In spite of repeated warnings from various quarters that a second wave would come soon and would be a more virulent one, state after state started dismantling its anti-Covid infrastructure. On April 26, The Indian Express’ front-page story narrated this in detail: Delhi, Uttar Pradesh, Karnataka, Jharkhand, Bihar, etc, started dismantling the additional infrastructure early this year in the mistaken belief that the pandemic was coming to an end. Makeshift hospitals were folded up, contract health staff were laid off and little effort was made to ramp up critical health infrastructure like ventilators, medical oxygen, ICU beds, staff and additional temporary hospitals. The states should also have made independent plans to meet the next wave — after all, health is a state subject. The Centre should have drawn a national plan to meet all kinds of demands of technical equipment and other infrastructure, especially since they are controlling the vaccine rollout and the states have become totally dependent financially on the Centre.

The Centre’s allocation for the health department has always been low, even in the last budget it was a mere 2 per cent. As the tsunami hit the country, the states started making huge demands but critical things like oxygen, ventilators, vaccines, etc, were not available with the Centre because there was no national plan in place. We did have vaccines but, in our over-confidence, and in the exercise of vaccine diplomacy, we gave away a lot of these to other countries, courtesy the MEA’s aggressive diplomacy. Having claimed a superior pandemic response than the rest of the world and after proclaiming victory, we are today forced to seek help from other countries, who were initially cold in their response but have now warmed up and are sending help. The western press also went after our leadership (especially our PM) hammer and tongs and depicted us in a very poor light. It never pays to disparage respected media giants; no need to kowtow to them but no need to needle them either.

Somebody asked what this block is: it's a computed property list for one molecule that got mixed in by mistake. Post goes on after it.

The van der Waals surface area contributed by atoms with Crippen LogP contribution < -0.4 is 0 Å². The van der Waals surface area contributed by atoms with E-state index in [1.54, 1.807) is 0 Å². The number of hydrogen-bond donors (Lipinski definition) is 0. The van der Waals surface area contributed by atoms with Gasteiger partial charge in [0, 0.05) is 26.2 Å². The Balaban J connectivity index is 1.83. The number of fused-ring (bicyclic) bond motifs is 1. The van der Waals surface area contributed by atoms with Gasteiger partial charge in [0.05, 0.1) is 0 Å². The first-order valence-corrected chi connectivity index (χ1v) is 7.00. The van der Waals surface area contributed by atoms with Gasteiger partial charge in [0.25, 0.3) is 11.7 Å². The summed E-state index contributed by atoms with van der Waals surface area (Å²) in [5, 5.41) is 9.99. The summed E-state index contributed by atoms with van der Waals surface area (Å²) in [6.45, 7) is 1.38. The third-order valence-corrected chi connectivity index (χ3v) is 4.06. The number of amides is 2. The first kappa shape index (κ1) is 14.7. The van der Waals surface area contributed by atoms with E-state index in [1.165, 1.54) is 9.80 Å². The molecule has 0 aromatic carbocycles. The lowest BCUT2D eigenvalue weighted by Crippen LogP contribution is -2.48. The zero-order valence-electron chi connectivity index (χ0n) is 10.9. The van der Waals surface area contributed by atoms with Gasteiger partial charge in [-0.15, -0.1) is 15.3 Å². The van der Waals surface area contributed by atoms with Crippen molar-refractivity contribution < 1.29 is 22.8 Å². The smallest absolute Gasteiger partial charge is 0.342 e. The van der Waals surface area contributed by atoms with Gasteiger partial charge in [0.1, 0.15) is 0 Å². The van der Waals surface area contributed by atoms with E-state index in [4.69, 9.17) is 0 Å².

Meanwhile, the pandemic surges ahead with no signs of tapering off. We should learn our lessons and take corrective steps as there is already talk of third and fourth waves. We are currently facing a very tough situation and should step up our preparation. Manufacture what we can, import what we have to, add staff where needed, etc. The Centre and the states should take this opportunity to upgrade the entire health infrastructure of the country. As it is, the poor are always demanding better healthcare and educational facilities for their children. The Centre can be more liberal in giving financial help to the states for this purpose and avoid wasteful expenditure on self-aggrandisement such as statues and vistas which have no immediate utility in the war against the pandemic.